Alberto A Cini, Matteo M Mannini, Federico F Totti, Maria M Fittipaldi, Gabriele G Spina, Aleksandr A Chumakov, Rudolf R Rüffer, Andrea A Cornia, Roberta R Sessoli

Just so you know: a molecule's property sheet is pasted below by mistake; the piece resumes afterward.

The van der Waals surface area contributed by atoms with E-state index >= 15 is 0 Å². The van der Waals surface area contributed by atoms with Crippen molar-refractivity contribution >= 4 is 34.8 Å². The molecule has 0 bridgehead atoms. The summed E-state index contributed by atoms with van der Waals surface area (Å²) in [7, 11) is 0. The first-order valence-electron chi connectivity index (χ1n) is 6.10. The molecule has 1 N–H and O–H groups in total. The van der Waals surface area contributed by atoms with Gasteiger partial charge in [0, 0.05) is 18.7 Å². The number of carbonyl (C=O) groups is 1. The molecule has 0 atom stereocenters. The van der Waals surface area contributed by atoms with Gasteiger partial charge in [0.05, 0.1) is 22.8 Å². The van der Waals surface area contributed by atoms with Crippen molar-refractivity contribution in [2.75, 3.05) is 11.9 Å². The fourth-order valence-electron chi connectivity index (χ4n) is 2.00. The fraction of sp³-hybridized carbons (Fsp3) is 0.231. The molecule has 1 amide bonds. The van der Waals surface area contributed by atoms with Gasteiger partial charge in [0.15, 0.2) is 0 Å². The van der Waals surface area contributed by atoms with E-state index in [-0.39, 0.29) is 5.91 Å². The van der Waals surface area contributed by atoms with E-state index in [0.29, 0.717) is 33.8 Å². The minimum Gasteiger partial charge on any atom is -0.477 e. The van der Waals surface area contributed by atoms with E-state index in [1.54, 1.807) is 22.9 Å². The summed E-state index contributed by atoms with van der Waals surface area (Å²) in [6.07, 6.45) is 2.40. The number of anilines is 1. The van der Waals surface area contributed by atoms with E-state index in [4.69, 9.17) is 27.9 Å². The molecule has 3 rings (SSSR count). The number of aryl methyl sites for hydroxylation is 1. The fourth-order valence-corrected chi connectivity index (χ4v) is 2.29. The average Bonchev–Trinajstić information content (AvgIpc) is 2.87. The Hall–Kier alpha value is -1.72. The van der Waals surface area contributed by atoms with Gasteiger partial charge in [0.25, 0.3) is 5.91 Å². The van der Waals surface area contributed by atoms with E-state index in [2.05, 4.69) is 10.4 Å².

The use of single molecule magnets (SMMs) as cornerstone elements in spintronics and quantum computing applications demands that magnetic bistability is retained when molecules are interfaced with solid conducting surfaces. Here, we employ synchrotron Mössbauer spectroscopy to investigate a monolayer of a tetrairon(III) (Fe4) SMM chemically grafted on a gold substrate. At low temperature and zero magnetic field, we observe the magnetic pattern of the Fe4 molecule, indicating slow spin fluctuations compared to the Mössbauer timescale. Significant structural deformations of the magnetic core, induced by the interaction with the substrate, as predicted by ab initio molecular dynamics, are also observed. However, the effects of the modifications occurring at the individual iron sites partially compensate each other, so that slow magnetic relaxation is retained on the surface. Interestingly, these deformations escaped detection by conventional synchrotron-based techniques, like X-ray magnetic circular dichroism, thus highlighting the power of synchrotron Mössbauer spectroscopy for the investigation of hybrid interfaces.